For Fischbach, working in the Moody woodshop isn't just a hobby or a job for money. In addition to working full time there, he also has his own shop at his house where he builds everything from toys for his grandchildren to furniture for family members and friends.

"I know he does a lot of woodworking outside of the job that he does to help other people," said Meyer. "Like recently, he's been redoing a bunch of screens and windows for someone for an old house they're restoring. I think he just does that, not necessarily for money but just to help people out. He's a real nice guy."

Fischbach said he also helps out children and parents with various projects for youth organizations like cutting wood for Boy Scout's Pinewood Derby Cars.

The skilled woodworker's helpful attitude and friendliness can be overshadowed by his quiet, yet polite demeanor at first.

"He's great to work with," said Meyer. "He's taught me a lot about woodworking since I've started working with him. You couldn't ask for a nicer guy. He's always willing to help out.

"I think he tends to be kind of quiet until you get to know him well, then he's a jokester," she added. "He always has us laughing over here."

Although, Meyer has known Fischbach for about four years, he hasn't been working in the woodshop continuously since he first began there in 2006.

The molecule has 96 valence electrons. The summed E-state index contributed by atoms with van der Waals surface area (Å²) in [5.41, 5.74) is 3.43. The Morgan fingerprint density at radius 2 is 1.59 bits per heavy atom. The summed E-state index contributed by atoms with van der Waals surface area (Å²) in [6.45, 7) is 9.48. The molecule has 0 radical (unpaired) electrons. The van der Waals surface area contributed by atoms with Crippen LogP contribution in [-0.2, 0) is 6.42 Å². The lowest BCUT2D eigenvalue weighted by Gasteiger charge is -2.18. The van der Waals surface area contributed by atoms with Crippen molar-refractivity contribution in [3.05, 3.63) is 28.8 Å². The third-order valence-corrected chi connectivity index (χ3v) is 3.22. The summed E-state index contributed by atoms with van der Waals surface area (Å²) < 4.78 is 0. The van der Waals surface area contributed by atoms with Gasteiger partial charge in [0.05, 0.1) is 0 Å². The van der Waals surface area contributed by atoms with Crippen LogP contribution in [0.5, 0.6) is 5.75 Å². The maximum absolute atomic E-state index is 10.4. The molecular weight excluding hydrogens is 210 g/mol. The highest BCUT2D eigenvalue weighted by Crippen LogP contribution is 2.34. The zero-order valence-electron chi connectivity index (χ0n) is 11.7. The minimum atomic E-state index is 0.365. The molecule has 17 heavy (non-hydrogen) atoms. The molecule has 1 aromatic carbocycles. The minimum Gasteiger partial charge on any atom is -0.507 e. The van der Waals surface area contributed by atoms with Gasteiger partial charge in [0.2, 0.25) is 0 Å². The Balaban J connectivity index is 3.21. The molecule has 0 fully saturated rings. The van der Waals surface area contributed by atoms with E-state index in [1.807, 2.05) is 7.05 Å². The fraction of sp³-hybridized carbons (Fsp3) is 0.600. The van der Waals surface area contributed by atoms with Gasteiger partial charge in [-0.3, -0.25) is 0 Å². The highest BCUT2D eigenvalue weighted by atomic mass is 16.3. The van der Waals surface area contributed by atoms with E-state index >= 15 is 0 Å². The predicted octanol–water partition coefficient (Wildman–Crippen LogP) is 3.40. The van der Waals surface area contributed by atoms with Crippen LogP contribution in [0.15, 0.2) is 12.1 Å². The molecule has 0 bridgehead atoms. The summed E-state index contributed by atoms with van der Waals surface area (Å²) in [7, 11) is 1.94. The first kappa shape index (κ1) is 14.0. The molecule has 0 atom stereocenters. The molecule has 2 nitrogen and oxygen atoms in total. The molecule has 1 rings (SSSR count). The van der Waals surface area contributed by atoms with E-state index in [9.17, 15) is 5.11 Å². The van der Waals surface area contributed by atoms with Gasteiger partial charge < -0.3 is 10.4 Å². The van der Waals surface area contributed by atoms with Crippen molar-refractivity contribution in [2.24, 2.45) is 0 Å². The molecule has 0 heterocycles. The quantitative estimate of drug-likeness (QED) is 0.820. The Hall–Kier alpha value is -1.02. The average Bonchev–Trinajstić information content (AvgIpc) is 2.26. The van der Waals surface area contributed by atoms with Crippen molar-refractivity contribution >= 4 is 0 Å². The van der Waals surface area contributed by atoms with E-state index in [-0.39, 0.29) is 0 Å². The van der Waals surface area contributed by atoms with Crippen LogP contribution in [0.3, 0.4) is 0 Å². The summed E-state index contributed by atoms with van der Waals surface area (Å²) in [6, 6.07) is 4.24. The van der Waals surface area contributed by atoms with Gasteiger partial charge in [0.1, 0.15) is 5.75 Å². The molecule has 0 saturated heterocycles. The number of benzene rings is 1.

After being cut from the woodshop, he started working full time in a department store, until shortly after that he was offed a job on the base again.

Then in 2011 he decided it would be best for his health and happiness to leave the department store and take up full-time hours at the base, working at multiple locations like the auto-hobby shop and plaque shop. In 2013, when the previous head of the woodshop left, he took over.

Now he runs the woodshop, only with the help of his wife Gail who volunteers there. She can often be seen smoothing the edges of shadow boxes or adding finish to any one of the many projects they work on there.

Fischbach also holds safety classes the first Saturday of every month to teach people how to use the equipment safely and properly. He said once someone attends the safety class they are free to come in and use the equipment to build whatever they would like. If anybody needs any assistance or has questions, he said he's there to help.

For now he continues to perform his craft and help those who want to learn woodworking. After 35 years, half a finger and thousands of projects, he has no plans to stop doing what he loves.